Children run in trails marked by prehistoric footprints, and fingers run across fossils during each visit to Dinosaur Ridge, a nonprofit organization dedicated to the preservation of ancient artifacts. Around every corner of the outdoor museum—which rests on land designated as a national natural landmark—bones and impressions protrude from their earthy abodes as evidence of the area's once larger-than-life inhabitants. Paleontologists of all ages can examine curious tracks on surrounding hiking paths, such as Triceratops Trail, or hop on a guided bus tour to examine fossil sites and valleys where brontosauruses used to question the meaning of life.
Lurking inside the visitor center is the Trek Through Time exhibit, where interactive children's games, replica fossils, and massive murals join forces to lead explorers into different prehistoric eras. In addition to its day-to-day operations, Dinosaur Ridge also plays host to various events during the year, including Boy Scout days, birthday parties, and lectures that explain how T. rex stayed humble despite his large stature.
Amid the crisp, thinning mountain air steeped in the aroma of pine trees, a single-track trail winds through a dense evergreen forest past sweeping views of the valley below. In 2005, wilderness enthusiast Stefan Van der Steen founded Denver Adventures as a means of introducing others to scenes such as this by immersing them in the great outdoors through adventures such as ziplines, hiking treks, and rafting excursions. Stefan and his team of knowledgeable guides lead groups to an elevation of 8,000 feet for zipline tours on an Association for Challenge Course Technology–certified course, where riders reach speeds up to 50 miles per hour past Colorado’s naturally blurry trees. Denver Adventures also leads hiking, snowshoeing, and mountain-biking treks through the uneven terrain, gauging participants' skill throughout to determine whether they can traverse a steep uphill climb or do a Superman seat grab over a row of sleeping bears. Making use of all the wilderness has to offer, guides also take explorers on rafting trips through canyons and past gold mines, or train them to navigate vertical routes using top-rope techniques during five-hour rock-climbing excursions.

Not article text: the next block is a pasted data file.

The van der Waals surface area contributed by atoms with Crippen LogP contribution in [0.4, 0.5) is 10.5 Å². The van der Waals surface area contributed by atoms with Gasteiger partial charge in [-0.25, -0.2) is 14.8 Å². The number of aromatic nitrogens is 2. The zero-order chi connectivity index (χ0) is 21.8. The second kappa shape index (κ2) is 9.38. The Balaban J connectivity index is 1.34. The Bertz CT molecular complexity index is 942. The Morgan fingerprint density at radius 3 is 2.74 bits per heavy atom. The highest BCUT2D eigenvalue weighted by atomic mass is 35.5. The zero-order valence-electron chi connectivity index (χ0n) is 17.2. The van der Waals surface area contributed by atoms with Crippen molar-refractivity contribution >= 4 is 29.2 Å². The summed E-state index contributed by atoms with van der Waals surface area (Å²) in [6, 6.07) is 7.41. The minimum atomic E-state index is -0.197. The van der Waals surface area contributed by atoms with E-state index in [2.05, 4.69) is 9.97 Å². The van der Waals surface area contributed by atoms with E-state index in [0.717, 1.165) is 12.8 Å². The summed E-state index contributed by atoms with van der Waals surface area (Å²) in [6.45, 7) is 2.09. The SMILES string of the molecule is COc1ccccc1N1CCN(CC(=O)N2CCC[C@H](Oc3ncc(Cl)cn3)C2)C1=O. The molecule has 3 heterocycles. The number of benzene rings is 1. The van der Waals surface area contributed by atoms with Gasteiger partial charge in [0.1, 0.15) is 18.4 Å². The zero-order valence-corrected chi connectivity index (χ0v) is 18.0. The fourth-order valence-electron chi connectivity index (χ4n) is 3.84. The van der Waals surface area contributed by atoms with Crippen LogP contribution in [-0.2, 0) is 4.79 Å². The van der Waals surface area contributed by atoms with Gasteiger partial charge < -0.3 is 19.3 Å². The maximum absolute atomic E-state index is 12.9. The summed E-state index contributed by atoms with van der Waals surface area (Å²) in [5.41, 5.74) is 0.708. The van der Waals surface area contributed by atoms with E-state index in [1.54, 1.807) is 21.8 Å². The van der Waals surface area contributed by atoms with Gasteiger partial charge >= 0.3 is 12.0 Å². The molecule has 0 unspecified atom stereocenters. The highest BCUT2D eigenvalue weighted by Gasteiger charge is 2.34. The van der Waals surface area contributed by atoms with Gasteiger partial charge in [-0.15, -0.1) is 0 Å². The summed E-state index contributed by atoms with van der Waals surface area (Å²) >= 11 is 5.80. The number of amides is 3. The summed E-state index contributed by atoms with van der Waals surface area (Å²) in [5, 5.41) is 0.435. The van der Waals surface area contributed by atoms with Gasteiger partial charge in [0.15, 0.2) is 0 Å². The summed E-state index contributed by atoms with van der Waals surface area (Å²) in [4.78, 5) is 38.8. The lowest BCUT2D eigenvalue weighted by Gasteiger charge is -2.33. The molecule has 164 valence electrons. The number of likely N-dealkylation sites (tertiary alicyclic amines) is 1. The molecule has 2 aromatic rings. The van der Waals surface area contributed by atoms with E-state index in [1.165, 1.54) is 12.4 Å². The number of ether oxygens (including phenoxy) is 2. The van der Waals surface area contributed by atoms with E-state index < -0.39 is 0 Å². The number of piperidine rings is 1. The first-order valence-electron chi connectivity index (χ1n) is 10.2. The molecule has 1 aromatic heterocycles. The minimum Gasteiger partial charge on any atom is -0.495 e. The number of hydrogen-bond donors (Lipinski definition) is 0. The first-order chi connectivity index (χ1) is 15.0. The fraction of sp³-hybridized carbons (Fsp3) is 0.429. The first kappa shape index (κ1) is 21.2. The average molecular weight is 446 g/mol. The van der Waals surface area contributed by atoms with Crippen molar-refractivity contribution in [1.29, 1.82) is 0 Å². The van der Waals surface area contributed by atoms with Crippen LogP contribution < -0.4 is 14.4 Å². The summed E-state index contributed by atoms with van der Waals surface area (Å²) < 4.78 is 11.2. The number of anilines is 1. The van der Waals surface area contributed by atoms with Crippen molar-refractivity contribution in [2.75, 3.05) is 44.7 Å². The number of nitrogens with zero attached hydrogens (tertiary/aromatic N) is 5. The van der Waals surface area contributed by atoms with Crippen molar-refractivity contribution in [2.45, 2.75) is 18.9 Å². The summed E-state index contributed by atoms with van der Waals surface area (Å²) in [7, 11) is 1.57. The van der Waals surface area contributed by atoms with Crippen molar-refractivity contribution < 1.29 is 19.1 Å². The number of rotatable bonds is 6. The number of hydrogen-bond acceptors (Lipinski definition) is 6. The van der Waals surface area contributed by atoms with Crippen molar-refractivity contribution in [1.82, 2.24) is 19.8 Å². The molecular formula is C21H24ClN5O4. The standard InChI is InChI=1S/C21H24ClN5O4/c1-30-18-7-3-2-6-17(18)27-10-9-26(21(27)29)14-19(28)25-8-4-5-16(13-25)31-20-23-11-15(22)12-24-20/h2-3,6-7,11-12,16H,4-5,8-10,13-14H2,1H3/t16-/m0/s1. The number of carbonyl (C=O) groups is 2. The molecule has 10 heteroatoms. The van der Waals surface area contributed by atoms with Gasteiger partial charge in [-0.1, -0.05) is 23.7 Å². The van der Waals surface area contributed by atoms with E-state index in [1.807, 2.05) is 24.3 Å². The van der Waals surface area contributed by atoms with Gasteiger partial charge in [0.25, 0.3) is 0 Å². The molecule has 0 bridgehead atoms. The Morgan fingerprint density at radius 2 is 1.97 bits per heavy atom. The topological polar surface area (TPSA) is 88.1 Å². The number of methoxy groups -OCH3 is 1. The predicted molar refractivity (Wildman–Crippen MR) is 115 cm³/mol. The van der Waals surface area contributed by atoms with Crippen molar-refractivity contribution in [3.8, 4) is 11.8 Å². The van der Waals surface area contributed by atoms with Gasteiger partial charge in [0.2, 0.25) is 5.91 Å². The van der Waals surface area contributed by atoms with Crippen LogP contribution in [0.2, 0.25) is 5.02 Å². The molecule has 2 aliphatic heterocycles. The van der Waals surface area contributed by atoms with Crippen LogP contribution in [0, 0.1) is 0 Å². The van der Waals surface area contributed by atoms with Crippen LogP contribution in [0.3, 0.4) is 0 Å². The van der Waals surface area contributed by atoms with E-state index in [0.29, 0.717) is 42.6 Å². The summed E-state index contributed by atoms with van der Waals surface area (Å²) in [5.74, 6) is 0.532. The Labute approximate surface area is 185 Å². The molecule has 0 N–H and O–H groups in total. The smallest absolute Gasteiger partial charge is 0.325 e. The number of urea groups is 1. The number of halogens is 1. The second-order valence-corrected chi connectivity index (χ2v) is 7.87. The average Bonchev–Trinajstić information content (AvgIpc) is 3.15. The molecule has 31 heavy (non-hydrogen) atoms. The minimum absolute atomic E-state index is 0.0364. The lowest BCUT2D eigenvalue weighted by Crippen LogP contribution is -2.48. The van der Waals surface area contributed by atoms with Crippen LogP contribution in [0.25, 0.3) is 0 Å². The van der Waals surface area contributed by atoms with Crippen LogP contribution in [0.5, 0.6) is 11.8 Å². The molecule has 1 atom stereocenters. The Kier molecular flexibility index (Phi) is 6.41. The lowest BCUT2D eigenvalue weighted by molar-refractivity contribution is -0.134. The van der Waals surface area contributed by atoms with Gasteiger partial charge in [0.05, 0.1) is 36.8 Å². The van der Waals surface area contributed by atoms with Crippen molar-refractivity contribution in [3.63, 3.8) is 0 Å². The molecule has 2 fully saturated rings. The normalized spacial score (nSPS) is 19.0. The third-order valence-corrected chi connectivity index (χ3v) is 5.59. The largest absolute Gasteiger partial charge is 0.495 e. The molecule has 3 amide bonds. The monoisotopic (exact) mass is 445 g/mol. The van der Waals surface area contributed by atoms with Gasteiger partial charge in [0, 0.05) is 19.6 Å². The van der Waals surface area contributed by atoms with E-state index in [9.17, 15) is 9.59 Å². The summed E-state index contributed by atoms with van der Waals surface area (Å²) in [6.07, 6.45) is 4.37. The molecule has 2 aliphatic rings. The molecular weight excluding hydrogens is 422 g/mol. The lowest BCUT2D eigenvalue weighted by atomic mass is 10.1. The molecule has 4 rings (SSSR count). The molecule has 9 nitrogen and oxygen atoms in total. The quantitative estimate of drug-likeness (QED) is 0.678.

Down trails covered in flat stones, across rugged dirt paths, and over rolling, pastoral hills, bikes maneuver through a variety of obstacles behind the guides of Rocky Mountain Bike Tours. The expert guides are all experienced cyclists and teachers, capable of not only finding the best trails, but instructing their charges on how best to tackle even the most technical of terrain. Rocky Mountain Bike Tours opened its doors in Park City, Utah in 2011, finding so much success that its services now encompass Colorado as well. Its guides lead half-day, full-day, and private bike tours for groups of six or fewer.